Mike Parker HSAA
HSAA president Mike Parker has concerns about restructuring a system that is already under strain from high patient demand. (HSAA website)

Although the UCP government has been outsourcing some functions of the health system to private companies, Smith has said no Albertan will have to pay out of pocket for insured health services, such as a family doctor visit.

NDP primary and rural health critic David Shepherd said the government's pledge of decentralizing decision making is ironic, given Smith fired the AHS board and installed an administrator to speed up change.

"It's a bit laughable that she's suddenly now saying she wants to be more regional, collaborative and empower local healthcare workers and others," Shepherd said. "I don't think our system would be helped by creating additional red tape, additional boards."

When asked, LaGrange didn't say whether splitting AHS back into regional boards was a possibility.

Minister to fix 'unacceptable' lab delays

Smith has also asked LaGrange to resolve "the unacceptable lab services delay challenge" as patients, particularly in Calgary and southern Alberta, are sometimes left waiting more than a month for routine tests.

During the last year, AHS has outsourced more lab testing to Dynalife, a company that was already running community labs in Edmonton and parts of northern Alberta. Privatizing more of the service was one of the EY report's recommendations that was supposed to save money.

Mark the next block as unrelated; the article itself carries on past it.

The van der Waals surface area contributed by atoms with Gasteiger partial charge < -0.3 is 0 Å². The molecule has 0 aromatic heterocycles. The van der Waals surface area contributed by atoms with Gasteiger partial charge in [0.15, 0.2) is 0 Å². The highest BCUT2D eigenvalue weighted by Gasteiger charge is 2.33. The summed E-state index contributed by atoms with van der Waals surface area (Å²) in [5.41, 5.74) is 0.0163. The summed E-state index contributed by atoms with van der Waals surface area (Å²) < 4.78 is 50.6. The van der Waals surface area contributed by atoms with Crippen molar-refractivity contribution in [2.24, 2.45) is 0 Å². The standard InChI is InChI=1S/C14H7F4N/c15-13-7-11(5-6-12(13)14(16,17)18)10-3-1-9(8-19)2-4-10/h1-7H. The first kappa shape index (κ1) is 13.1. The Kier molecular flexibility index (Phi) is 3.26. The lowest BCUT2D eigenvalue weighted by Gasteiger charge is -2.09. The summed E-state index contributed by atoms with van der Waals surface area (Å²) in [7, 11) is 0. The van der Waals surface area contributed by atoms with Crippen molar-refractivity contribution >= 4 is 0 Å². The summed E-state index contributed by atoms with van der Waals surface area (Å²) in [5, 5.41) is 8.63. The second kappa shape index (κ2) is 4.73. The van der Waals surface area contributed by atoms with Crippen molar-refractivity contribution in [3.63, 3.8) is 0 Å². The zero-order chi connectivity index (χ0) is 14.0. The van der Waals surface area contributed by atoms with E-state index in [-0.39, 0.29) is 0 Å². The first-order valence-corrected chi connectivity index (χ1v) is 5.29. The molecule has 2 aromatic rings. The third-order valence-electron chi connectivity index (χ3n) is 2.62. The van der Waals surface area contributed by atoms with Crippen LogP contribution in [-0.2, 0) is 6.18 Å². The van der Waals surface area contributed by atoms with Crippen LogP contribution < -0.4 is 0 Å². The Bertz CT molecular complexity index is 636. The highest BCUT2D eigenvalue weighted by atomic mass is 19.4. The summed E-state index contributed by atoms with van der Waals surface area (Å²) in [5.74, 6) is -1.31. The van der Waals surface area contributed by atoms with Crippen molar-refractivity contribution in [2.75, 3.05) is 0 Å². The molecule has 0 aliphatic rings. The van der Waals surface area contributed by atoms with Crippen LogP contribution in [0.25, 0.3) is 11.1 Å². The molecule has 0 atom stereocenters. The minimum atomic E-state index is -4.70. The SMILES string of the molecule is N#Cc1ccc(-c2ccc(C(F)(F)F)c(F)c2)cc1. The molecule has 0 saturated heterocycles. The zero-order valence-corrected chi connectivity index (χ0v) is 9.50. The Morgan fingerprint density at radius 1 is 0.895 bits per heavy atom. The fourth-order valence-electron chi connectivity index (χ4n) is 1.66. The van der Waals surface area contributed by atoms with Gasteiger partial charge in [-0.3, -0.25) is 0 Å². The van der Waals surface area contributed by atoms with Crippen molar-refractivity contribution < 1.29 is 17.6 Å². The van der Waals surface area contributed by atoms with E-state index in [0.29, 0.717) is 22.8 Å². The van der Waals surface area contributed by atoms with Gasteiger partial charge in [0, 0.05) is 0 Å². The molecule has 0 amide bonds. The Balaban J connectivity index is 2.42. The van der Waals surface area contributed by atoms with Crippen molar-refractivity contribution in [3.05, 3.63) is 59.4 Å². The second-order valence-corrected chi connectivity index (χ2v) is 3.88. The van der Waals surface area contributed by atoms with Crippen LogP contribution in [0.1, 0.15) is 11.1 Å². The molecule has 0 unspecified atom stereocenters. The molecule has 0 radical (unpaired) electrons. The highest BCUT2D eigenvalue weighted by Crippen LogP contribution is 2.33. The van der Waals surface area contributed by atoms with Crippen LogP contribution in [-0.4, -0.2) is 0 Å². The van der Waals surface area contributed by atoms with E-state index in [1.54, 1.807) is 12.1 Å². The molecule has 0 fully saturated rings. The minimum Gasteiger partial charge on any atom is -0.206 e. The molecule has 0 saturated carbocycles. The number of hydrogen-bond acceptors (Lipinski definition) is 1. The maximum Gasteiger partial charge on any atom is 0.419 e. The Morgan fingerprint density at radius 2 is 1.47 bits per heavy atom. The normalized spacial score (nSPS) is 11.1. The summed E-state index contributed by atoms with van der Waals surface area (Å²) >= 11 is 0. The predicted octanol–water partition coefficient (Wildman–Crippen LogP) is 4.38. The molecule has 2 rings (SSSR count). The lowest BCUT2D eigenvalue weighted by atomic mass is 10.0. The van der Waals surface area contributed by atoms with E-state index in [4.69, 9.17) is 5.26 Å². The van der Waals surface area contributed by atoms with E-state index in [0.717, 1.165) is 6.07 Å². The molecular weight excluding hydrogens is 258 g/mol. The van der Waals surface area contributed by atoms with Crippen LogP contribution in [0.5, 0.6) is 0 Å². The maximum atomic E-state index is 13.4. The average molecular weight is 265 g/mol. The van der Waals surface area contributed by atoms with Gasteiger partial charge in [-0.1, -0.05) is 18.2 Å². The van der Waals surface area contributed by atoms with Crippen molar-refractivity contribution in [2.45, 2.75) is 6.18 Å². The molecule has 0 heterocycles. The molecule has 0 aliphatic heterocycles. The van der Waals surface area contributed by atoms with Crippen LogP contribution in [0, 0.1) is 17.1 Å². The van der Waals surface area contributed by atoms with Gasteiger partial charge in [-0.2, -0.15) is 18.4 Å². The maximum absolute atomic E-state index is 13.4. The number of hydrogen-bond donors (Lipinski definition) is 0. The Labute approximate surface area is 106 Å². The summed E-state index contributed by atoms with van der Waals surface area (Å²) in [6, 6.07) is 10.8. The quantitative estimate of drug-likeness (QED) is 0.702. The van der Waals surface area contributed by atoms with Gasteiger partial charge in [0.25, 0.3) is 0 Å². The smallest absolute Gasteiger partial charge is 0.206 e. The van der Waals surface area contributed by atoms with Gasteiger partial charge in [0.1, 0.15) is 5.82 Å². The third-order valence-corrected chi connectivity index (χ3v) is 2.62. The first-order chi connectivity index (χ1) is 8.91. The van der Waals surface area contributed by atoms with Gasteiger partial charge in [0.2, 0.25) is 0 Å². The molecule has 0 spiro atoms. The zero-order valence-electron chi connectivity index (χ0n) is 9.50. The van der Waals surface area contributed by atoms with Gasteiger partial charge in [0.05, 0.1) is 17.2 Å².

However, patients who depended on routine or timely tests sometimes spent hours waiting in emergency rooms instead to get their tests done on time.

LaGrange wouldn't say what solutions the government is considering, but that officials have made it clear to Dynalife they expect the company to scale up its staffing and improve service.

"Albertans deserve the best lab services available," she said. "And right now that's not happening."

She did not say what the consequences would be for Dynalife, should they continue to fail to meet expectations.

Dynalife deferred questions to Alberta Health.

HSAA represents around 3,000 lab workers across the province in both public and private labs.

Union president Parker said the service Dynalife provides has eroded because the company now needs to skim off profits for shareholders.

"How do you make those profits? It's in cutting of resources, time, scheduling, workers," he said.

Parker was happy to see the premier address worker concerns such as employee shortages in the mandate letter, saying unions have been pointing out the problem for years.

Among the rest of LaGrange's to-do list is containing to try reducing surgical and emergency room wait times, addressing a taxed EMS system, and strategizing how to recruit and retain workers, especially in rural Alberta.

She'll also implement UCP election promises to expand disease screening for newborns and bolster women's health research.


Janet French

Provincial affairs reporter

Janet French covers the Alberta Legislature for CBC Edmonton. She previously spent 15 years working at newspapers, including the Edmonton Journal and Saskatoon StarPhoenix. You can reach her at janet.french@cbc.ca.

With files from Emily Fitzpatrick